Prior to installing my rain barrel, rainy days went unappreciated. As a kid, rain meant I couldn’t run around in the yard. As an adult it meant I had to schlep my umbrella, get my shoes wet, and likely spend the day with frizzy hair.
Luckily for me and my joy of simple pleasures, I was home the first time it rained after installing the barrel. I jumped out of bed, tossed on my rain coat and rubber boots (not a good look with pajamas) and stood in the yard grinning as it filled higher and higher. As it began overflowing after only 20 minutes of rain, I exclaimed “Wow! I need a second one! And a third one!” I can only hope the neighbors got as much enjoyment out of watching me standing in the rain staring at the 55 gallon white barrel as I got out of the idea of all the water I could save when watering my plants. And in fact, they proved to not only be entertained by me, but also by the idea of saving their own water. After about a year of watching me as the guinea pig, and asking many questions about “that big white thing,” rain barrels started popping up in my neighbors’ yards, too. Some got them from the GreenFest workshops, others from the Soil Conservation District, and one even from the local chain hardware store.
Rain barrels help a small amount with stormwater runoff, reducing the amount of rain that runs across your grass collecting pet waste and fertilizers and into the nearest stream. Mostly they serve the wonderful purpose of conserving treated and not-free tap water. Trust me, your plants will thank you for not giving them doses of treated drinking water and allowing them to soak up natural rain on the driest days. Think of all the things that do not require pre-treated tap water: washing the car, watering the lawn, watering plants and flowers, power washing the deck and house. None of these involve ingesting the water and most of them will be hit with rain a few minutes after being cleaned or watered anyway. Next time you grab the hose, think about the effort and cost of treatment that made the water safe for you to drink and if it’s really needed for your task. Hopefully most times you can turn to your rain barrel instead.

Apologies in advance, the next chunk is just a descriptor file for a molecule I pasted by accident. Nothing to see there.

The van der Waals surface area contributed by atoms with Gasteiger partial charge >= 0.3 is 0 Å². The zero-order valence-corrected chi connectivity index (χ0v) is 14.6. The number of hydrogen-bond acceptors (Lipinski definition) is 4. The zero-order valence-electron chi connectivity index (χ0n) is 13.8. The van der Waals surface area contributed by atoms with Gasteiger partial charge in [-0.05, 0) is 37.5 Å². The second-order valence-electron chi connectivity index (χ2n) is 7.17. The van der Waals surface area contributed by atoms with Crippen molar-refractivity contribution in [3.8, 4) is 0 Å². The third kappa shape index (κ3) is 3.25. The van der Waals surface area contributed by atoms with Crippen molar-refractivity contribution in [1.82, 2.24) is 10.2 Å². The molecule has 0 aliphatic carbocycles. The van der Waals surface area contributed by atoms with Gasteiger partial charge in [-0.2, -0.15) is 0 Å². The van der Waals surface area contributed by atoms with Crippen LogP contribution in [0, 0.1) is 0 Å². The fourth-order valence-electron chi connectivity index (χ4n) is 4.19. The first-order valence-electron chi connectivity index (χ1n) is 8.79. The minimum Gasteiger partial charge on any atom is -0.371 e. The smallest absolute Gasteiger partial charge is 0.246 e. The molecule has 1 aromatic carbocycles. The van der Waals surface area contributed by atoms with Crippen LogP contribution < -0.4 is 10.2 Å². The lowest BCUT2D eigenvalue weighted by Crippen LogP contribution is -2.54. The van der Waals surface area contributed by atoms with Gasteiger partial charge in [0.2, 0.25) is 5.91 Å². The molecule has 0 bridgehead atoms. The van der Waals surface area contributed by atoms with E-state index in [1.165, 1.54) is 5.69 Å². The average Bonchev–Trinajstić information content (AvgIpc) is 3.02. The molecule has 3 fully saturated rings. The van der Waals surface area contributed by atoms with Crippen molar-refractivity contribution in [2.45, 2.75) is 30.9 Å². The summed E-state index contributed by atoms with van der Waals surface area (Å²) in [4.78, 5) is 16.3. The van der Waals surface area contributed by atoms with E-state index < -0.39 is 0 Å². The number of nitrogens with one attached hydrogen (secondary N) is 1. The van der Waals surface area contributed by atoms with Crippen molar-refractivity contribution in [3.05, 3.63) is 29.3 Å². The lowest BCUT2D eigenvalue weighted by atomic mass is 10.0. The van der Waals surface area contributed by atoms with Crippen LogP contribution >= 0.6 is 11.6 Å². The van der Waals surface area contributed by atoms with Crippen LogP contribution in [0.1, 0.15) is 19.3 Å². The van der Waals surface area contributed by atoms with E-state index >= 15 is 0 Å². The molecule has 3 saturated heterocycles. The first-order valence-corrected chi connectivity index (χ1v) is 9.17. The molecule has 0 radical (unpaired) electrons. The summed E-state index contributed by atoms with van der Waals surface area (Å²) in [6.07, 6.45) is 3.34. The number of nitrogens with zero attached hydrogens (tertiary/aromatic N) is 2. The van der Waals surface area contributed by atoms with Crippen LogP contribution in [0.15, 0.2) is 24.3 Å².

Now, where to get these fabulous rain barrels that will lead you outside in a downpour in awe and make your neighbors jealous…
Howard County received 55 gallon white barrels from Dreyers Grand Ice Cream (a plant resides within the County) and is able to give them to residents free of charge. Yes, FREE. Sadly, they do not come filled with ice cream, however. So, we have a local source for the barrels, which means the carbon footprint of your rain barrel is pretty low, and we send you with a parts list to your local hardware store (again supporting the small, local business) where they can help you gather all the parts you need to assemble the fully functioning rain barrel for around only $25. That’s probably about the amount, if not less than, you would pay for all your outdoor water needs in only one year if you continued using tap water instead.
Rain barrel workshops will be held at GreenFest on April 14th. A limited number of free barrels and parts kits are available to the public that day (pre-registration required), but all are welcome to attend the workshop which will help you if you get your barrel later in the season and assemble it at home. Starting in a few months, barrels, instructions and parts lists are available for pickup at the Alpha Ridge Landfill the first and third Saturdays of each month at the gazebo near the entrance. Master Gardeners will be there to answer questions and demonstrate the simple assembly and installation steps. Residents receiving barrels pledge to use the barrel for at least two years.
Hopefully soon you’ll become the proud new owner of a rain barrel and never again find yourself standing in a downpour singing “rain, rain go away, come again some other day.”